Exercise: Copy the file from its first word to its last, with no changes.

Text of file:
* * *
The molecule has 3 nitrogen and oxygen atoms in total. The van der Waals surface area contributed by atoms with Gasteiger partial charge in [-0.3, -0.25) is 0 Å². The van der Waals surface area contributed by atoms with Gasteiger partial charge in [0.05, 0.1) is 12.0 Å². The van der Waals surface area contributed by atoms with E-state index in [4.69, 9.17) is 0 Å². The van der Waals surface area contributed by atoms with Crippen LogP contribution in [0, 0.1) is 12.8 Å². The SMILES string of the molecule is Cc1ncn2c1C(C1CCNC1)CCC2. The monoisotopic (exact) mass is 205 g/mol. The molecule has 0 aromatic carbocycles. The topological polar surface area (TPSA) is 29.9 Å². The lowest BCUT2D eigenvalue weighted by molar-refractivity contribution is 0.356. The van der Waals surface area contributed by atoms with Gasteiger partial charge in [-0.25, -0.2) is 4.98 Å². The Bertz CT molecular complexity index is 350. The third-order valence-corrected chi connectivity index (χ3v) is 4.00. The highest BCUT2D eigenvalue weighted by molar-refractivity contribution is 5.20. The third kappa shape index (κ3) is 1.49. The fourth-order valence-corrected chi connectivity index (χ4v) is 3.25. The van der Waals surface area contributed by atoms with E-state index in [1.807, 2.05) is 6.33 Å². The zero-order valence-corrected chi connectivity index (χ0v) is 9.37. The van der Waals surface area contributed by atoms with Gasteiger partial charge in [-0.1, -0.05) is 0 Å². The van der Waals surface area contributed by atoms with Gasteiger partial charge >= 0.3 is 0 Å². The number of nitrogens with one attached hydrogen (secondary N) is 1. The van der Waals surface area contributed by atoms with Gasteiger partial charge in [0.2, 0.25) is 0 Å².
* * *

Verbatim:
The molecule has 3 nitrogen and oxygen atoms in total. The van der Waals surface area contributed by atoms with Gasteiger partial charge in [-0.3, -0.25) is 0 Å². The van der Waals surface area contributed by atoms with Gasteiger partial charge in [0.05, 0.1) is 12.0 Å². The van der Waals surface area contributed by atoms with E-state index in [4.69, 9.17) is 0 Å². The van der Waals surface area contributed by atoms with Crippen LogP contribution in [0, 0.1) is 12.8 Å². The SMILES string of the molecule is Cc1ncn2c1C(C1CCNC1)CCC2. The monoisotopic (exact) mass is 205 g/mol. The molecule has 0 aromatic carbocycles. The topological polar surface area (TPSA) is 29.9 Å². The lowest BCUT2D eigenvalue weighted by molar-refractivity contribution is 0.356. The van der Waals surface area contributed by atoms with Gasteiger partial charge in [-0.25, -0.2) is 4.98 Å². The Bertz CT molecular complexity index is 350. The third-order valence-corrected chi connectivity index (χ3v) is 4.00. The highest BCUT2D eigenvalue weighted by molar-refractivity contribution is 5.20. The third kappa shape index (κ3) is 1.49. The fourth-order valence-corrected chi connectivity index (χ4v) is 3.25. The van der Waals surface area contributed by atoms with E-state index in [1.807, 2.05) is 6.33 Å². The zero-order valence-corrected chi connectivity index (χ0v) is 9.37. The van der Waals surface area contributed by atoms with Gasteiger partial charge in [-0.1, -0.05) is 0 Å². The van der Waals surface area contributed by atoms with Gasteiger partial charge >= 0.3 is 0 Å². The number of nitrogens with one attached hydrogen (secondary N) is 1. The van der Waals surface area contributed by atoms with Gasteiger partial charge in [0.2, 0.25) is 0 Å².